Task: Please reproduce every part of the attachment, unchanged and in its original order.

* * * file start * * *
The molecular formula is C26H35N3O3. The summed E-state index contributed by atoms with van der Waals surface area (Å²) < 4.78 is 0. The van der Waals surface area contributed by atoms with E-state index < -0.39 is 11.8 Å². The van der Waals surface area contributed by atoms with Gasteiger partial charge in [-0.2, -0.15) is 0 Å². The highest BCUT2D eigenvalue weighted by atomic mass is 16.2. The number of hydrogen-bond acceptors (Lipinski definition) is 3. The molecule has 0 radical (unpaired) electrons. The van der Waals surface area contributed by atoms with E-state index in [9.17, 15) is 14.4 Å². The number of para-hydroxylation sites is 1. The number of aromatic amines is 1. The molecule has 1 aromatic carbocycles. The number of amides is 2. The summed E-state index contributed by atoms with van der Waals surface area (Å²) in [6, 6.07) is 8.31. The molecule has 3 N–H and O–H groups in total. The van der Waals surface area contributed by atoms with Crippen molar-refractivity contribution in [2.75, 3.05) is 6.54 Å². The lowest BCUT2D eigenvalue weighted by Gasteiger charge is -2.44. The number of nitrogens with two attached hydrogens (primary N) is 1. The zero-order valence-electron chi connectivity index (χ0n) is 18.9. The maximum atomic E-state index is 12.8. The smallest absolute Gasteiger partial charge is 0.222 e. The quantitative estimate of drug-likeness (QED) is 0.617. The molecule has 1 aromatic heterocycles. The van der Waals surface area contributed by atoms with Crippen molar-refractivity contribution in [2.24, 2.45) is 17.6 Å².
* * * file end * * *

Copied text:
The molecular formula is C26H35N3O3. The summed E-state index contributed by atoms with van der Waals surface area (Å²) < 4.78 is 0. The van der Waals surface area contributed by atoms with E-state index < -0.39 is 11.8 Å². The van der Waals surface area contributed by atoms with Gasteiger partial charge in [-0.2, -0.15) is 0 Å². The highest BCUT2D eigenvalue weighted by atomic mass is 16.2. The number of hydrogen-bond acceptors (Lipinski definition) is 3. The molecule has 0 radical (unpaired) electrons. The van der Waals surface area contributed by atoms with E-state index in [9.17, 15) is 14.4 Å². The number of para-hydroxylation sites is 1. The number of aromatic amines is 1. The molecule has 1 aromatic carbocycles. The number of amides is 2. The summed E-state index contributed by atoms with van der Waals surface area (Å²) in [6, 6.07) is 8.31. The molecule has 3 N–H and O–H groups in total. The van der Waals surface area contributed by atoms with Crippen molar-refractivity contribution in [2.75, 3.05) is 6.54 Å². The lowest BCUT2D eigenvalue weighted by Gasteiger charge is -2.44. The number of nitrogens with two attached hydrogens (primary N) is 1. The zero-order valence-electron chi connectivity index (χ0n) is 18.9. The maximum atomic E-state index is 12.8. The smallest absolute Gasteiger partial charge is 0.222 e. The quantitative estimate of drug-likeness (QED) is 0.617. The molecule has 1 aromatic heterocycles. The van der Waals surface area contributed by atoms with Crippen molar-refractivity contribution in [2.24, 2.45) is 17.6 Å².